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Walnut Day

We all have our day. A day to celebrate you. Whether it's your birthday, Mother's Day, Father's Day, Grandparents Day, Teacher Appreciation Day, there is a day to celebrate you. There are also a million days to celebrate things. Pizza lover's day, Donut Day, Puppy Day, well today is National Walnut Day.


Today is a day to celebrate walnuts. I may be Almond Girl Jenny, but walnuts are a close second in my nut heart. My Dad is a walnut grower and I grew up surrounded by walnuts just as much as I grew up surrounded by almonds. Walnuts are my favorite baking nut. There is just something about banana nut bread that makes me happy.


Walnuts also make me healthy. They are a healthy punch of protein, fiber, magnesium, phosphorous, and healthy carbohydrates. Who knew one nut could have so many health benefits?


But did you also know that walnuts are the only nut that has any significant omega 3's? Omega 3 is an essential fatty acid that is a plant based food source and walnu…

No moisture = Poling

California hasn’t had any rain this winter season and we have had barely any foggy days. In the Southern Central Valley we are known to have thick Tule fog, but we haven’t had any this year. Without the rain or fog there is little to no moisture in our air. Almond farmers need moisture to properly winter shake their trees, as we discussed in winter shaking. Without the moisture the almonds don’t shake off the tree.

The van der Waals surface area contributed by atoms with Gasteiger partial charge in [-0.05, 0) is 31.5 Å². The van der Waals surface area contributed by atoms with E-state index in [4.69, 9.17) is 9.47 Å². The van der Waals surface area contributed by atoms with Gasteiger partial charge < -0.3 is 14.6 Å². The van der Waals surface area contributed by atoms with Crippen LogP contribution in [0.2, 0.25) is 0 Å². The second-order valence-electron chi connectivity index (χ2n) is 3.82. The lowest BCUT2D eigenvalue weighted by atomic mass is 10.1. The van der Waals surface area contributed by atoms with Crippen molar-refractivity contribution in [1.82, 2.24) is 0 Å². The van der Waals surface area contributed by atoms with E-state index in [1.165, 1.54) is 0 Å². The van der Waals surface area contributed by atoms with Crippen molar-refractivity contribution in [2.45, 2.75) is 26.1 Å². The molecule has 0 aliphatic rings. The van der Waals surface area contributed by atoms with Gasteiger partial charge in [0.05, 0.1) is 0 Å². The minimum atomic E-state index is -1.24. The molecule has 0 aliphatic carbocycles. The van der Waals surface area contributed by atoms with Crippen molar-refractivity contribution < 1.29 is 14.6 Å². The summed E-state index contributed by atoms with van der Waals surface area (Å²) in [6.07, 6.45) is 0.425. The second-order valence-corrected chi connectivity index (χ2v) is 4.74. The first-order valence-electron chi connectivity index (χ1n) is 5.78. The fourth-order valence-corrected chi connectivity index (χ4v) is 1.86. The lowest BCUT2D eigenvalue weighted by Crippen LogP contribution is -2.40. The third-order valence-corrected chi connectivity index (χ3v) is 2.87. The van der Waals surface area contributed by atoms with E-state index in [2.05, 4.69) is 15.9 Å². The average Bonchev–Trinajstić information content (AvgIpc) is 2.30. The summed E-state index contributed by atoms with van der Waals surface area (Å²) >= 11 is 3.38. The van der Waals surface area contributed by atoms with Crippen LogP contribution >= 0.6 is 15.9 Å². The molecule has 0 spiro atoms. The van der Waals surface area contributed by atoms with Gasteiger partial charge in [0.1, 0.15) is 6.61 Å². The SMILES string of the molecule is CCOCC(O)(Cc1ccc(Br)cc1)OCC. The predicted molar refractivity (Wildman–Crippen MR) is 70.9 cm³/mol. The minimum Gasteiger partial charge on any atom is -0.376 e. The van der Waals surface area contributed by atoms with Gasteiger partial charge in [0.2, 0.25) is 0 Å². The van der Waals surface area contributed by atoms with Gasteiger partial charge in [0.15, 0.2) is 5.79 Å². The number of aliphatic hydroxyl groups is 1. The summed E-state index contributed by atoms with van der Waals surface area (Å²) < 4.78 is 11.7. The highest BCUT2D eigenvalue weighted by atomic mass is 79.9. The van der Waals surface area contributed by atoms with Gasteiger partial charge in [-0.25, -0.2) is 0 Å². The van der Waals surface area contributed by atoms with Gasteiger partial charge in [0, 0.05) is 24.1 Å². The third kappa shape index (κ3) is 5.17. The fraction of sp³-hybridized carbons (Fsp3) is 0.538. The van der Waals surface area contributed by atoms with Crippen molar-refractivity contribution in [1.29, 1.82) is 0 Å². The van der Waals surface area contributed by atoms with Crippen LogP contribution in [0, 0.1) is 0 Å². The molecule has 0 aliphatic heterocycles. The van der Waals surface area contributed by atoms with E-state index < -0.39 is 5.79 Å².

If the shaker isn’t shaking all those almonds off the trees we have to bring in poling crews. This of course is an added expense that could leave the farmer with a bill that he wasn’t prepared for, as much as an additional $200 per acre, and all because mother nature didn’t respond to our rain dances. A crew upwards of 20 people take long 20 foot poles and walk through the orchards shaking any almonds off the trees that the shaker couldn’t shake off. You can imagine how tedious of a process this is. Your crew of people must be very vigilant and attentive to the trees making sure to get every last almond off.

 


The picture below shows what those almonds could look like if left on the tree. They are a point of disease for the tree and like below, could have worms living in them trying to survive the cold of winter. If the worm survives the winter, then in the spring it will become a moth and infest next years crop making it inedible. The poling crew is very helpful in shaking every last almond off the tree so we have a clean tree heading into bloom.





Until Next Time,
Almond Girl 

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